It seems that with every Nas release following It Was Written came an expectant return to the style and sound of his debut, Illmatic. I Am became an over-hyped microcosm of the mediocrity that reigned in rap circa 1998/99. Nastradamus barely merits a mention. And QB’s Finest? Well, that’s more notorious for transforming a whispering disagreement into a full-fledged conflict. By 2001, Nas’ reputation had become so tarnished that he had in fact “went from top 10 to not mentioned at all.” Obviously Stillmatic in no shape managed to duplicate Illmatic, but rather than merely a return to formula, it was a return to form. Nas’ rhymes, revitalized by the adrenaline of battle and matched with the production of DJ Premier, Large Pro and LES gave Stillmatic a cohesive sound with minimal skips. The conceptual storytelling of “2nd Childhood” and “Rewind,” transcendent lyricism of “You’re Da Man” and social analytics of “My Country” reminded everyone as to why Nas should be a permanent fixture in GOAT conversations. The album’s flagship track, “Ether,” shell-shocked the seemingly undaunted swagger of Jay-Z to the point of a crucial misstep in their formerly cold war of words. Perhaps the greatest honor was that “Ether,” or “ethered,” gained a victorious entry into the vocabulary of rap, much the same way the liberal suffix of -gate has in political scandal post-Nixon. Those that gave rotation to this album when it dropped still love it to death. Those that didn’t are still coming up with half-assed reasons as to why it’s not a classic. Do yourself a favor and revisit it, you’ll be surprised how well it’s aged.

kanyewest

4. Kanye West – The College Dropout (2004)

What Kanye started with Blueprint, he effectively ended with College Dropout. The three year dominance of sped-up soul was given its last rites by its re-inventor’s debut. During the initial period of the craze, West was remarkably unable to secure himself a recording contract. It took a near-fatal road accident and the surging buzz of “Through the Wire” for Jay-Z (aka one of the worst ears for talent in hip-hop) to agree to sign him. The uncertainty of the debut release allowed West to hit the mixtape circuit with I’m Good, a project that contained teaser snippets of what would be on the forthcoming album. His followers were not let down. Featuring alongside ready-made hits like “Jesus Walks” and “Slow Jamz,” Kanye showed off his billionaire backpack styles flippin’ from the conscious “All Falls Down” to the BET-accessible “New Workout Plan.” With this, West provided the missing link between what was considered jiggy hip-hop and the declining neo-soul rap movement. Working with, and in some cases pairing off, artists like Jay-Z, Mos Def, Ludacris, Common, Dip Set and Little Brother, Kanye helped blur the lines between the culture’s sub-genres, providing successful examples and precedents that would bridge the gap with great music. And yet, despite the obvious vulnerability to barbs decrying hypocrisy, the album comes across as surprisingly unpretentious and sincere. More than what could be said about his subsequent LPs. I still don’t understand how anyone puts Graduation even close to this. Not even in the same league, stratosphere, universe, comparative exaggeration etc.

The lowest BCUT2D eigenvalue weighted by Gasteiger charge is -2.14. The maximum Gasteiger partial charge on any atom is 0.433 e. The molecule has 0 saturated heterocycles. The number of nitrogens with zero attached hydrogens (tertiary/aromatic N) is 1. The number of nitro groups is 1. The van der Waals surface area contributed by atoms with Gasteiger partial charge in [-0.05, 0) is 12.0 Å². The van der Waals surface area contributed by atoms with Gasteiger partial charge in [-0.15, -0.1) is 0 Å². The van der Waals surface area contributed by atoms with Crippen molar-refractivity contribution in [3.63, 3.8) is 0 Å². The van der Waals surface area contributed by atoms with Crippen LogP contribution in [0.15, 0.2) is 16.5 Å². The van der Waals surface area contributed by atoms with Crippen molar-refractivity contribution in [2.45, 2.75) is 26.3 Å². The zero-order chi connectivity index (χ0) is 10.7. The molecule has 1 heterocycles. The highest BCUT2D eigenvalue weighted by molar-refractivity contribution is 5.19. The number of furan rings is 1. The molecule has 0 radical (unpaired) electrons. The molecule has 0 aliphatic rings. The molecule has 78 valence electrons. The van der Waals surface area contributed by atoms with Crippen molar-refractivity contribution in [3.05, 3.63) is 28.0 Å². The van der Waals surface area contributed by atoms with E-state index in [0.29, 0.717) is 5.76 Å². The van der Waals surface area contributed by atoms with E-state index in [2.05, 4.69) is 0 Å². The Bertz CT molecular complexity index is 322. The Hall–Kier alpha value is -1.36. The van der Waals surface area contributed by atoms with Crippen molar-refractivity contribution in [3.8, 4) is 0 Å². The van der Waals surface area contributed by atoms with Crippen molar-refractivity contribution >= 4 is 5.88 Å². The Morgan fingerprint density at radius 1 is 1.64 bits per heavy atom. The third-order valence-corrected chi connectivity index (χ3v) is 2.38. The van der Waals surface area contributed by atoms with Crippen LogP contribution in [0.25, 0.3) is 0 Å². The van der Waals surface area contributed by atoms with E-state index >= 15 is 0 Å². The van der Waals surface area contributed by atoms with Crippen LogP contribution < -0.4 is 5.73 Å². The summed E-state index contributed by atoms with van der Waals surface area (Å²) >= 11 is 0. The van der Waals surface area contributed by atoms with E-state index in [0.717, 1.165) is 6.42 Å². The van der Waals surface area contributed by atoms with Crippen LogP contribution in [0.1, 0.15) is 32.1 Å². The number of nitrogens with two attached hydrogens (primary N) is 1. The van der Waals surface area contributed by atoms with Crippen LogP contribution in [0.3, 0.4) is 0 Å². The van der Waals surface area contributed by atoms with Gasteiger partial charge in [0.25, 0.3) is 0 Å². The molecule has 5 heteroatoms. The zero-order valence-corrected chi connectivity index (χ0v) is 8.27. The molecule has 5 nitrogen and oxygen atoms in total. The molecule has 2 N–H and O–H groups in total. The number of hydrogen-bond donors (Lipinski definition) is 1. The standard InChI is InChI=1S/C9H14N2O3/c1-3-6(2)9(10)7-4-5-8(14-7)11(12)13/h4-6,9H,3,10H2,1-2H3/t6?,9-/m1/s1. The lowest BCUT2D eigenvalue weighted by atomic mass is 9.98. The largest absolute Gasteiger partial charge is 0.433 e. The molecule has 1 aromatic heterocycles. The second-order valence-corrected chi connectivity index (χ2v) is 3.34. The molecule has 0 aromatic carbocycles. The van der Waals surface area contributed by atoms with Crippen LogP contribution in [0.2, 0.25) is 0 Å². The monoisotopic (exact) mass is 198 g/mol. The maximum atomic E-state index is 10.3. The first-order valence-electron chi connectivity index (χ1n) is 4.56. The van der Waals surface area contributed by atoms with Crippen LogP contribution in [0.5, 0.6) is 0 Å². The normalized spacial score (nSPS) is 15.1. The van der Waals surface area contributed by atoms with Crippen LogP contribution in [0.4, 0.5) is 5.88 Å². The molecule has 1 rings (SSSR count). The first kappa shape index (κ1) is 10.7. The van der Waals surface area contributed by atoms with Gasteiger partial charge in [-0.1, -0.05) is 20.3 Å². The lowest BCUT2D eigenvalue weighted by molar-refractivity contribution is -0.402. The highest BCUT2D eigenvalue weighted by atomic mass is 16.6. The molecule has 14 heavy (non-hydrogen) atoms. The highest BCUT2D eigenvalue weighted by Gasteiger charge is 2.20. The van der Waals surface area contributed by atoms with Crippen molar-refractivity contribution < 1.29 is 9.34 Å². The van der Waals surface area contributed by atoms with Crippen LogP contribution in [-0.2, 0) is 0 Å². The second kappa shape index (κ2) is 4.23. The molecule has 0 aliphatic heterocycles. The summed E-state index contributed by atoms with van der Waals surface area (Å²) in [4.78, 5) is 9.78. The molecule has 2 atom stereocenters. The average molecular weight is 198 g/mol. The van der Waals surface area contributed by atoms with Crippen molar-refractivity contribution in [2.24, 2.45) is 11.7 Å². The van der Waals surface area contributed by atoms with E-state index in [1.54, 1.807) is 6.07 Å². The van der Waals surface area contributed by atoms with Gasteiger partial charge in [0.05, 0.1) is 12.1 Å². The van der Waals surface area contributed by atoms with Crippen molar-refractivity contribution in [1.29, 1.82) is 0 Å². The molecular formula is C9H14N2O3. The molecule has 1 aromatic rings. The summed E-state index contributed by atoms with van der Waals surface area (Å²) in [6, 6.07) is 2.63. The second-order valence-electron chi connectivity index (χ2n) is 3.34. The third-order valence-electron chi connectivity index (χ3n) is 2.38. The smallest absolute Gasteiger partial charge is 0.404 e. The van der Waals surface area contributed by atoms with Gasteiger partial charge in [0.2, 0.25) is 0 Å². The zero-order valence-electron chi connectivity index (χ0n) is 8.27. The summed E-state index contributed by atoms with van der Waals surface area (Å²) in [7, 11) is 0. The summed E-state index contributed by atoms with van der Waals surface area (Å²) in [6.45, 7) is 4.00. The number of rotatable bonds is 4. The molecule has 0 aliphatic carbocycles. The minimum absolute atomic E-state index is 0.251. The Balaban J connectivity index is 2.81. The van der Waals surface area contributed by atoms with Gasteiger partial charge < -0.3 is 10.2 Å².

50 Cent

5. 50 Cent – Get Rich or Die Tryin’ (2003)

Music moves in cycles. Action-reaction. In 2002, the dominant sound in hip-hop was the R&B-driven, catchy-hook with semi-sang rhyme of Ja Rule. In the inevitable backlash, 50 Cent was the answer. Gritty, gangsta rap with a blaxploitative invincibility, his mixtape buzz afforded him a debut album cosigned by Eminem and executive produced by Dr. Dre. Ironically, Get Rich or Die Trying ended up being a soundclash of his sidewalk style and the R&B sound of his defeated nemesis. The gun-in-your-face braggadocio both captivated and shocked mainstream America in a fashion unseen since the glory days of thug life. For better or worse, the album took Jay-Z’s gangsta rap Blueprint and dumbed it down to pre-pubescent levels. 50 in turn, watched the money pile up. In some ways, Get Rich or Die Tryin’ would grow to be his own personal Illmatic – a grandstanding obelisk that would overshadow each successive release. Unable to out-gangsta his last efforts, his formula became as repetitive, sterile and predictable as Ja’s before ultimately suffering his own public embarrassment at the hands of Kanye West.

— Snoop Bloggy Blogg